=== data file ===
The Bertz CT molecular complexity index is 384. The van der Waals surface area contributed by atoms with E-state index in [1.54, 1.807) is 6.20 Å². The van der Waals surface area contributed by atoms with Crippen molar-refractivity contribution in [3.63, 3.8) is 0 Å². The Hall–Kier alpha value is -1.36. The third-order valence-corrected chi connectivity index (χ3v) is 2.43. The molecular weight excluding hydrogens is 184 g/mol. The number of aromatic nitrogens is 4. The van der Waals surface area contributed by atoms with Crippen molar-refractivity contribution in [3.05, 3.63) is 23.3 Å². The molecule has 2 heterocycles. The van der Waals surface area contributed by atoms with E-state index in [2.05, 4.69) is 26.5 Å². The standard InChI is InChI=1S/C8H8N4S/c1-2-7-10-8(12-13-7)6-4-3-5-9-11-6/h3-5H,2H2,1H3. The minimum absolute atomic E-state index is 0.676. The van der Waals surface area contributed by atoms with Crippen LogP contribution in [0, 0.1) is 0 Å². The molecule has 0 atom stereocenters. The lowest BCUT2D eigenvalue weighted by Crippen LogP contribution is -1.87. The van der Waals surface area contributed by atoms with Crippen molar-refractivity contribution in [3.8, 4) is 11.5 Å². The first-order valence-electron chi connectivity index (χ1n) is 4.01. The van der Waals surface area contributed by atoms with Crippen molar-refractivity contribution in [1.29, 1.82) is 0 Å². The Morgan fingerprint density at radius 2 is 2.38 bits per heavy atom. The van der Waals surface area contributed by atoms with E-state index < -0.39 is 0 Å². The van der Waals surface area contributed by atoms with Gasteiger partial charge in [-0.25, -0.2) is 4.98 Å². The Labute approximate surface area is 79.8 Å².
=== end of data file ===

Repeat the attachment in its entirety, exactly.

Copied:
The Bertz CT molecular complexity index is 384. The van der Waals surface area contributed by atoms with E-state index in [1.54, 1.807) is 6.20 Å². The van der Waals surface area contributed by atoms with Crippen molar-refractivity contribution in [3.63, 3.8) is 0 Å². The Hall–Kier alpha value is -1.36. The third-order valence-corrected chi connectivity index (χ3v) is 2.43. The molecular weight excluding hydrogens is 184 g/mol. The number of aromatic nitrogens is 4. The van der Waals surface area contributed by atoms with Crippen molar-refractivity contribution in [3.05, 3.63) is 23.3 Å². The molecule has 2 heterocycles. The van der Waals surface area contributed by atoms with E-state index in [2.05, 4.69) is 26.5 Å². The standard InChI is InChI=1S/C8H8N4S/c1-2-7-10-8(12-13-7)6-4-3-5-9-11-6/h3-5H,2H2,1H3. The minimum absolute atomic E-state index is 0.676. The van der Waals surface area contributed by atoms with Crippen LogP contribution in [0, 0.1) is 0 Å². The molecule has 0 atom stereocenters. The lowest BCUT2D eigenvalue weighted by Crippen LogP contribution is -1.87. The van der Waals surface area contributed by atoms with Crippen molar-refractivity contribution in [3.8, 4) is 11.5 Å². The first-order valence-electron chi connectivity index (χ1n) is 4.01. The van der Waals surface area contributed by atoms with Crippen molar-refractivity contribution in [1.29, 1.82) is 0 Å². The Morgan fingerprint density at radius 2 is 2.38 bits per heavy atom. The van der Waals surface area contributed by atoms with E-state index < -0.39 is 0 Å². The van der Waals surface area contributed by atoms with Gasteiger partial charge in [-0.25, -0.2) is 4.98 Å². The Labute approximate surface area is 79.8 Å².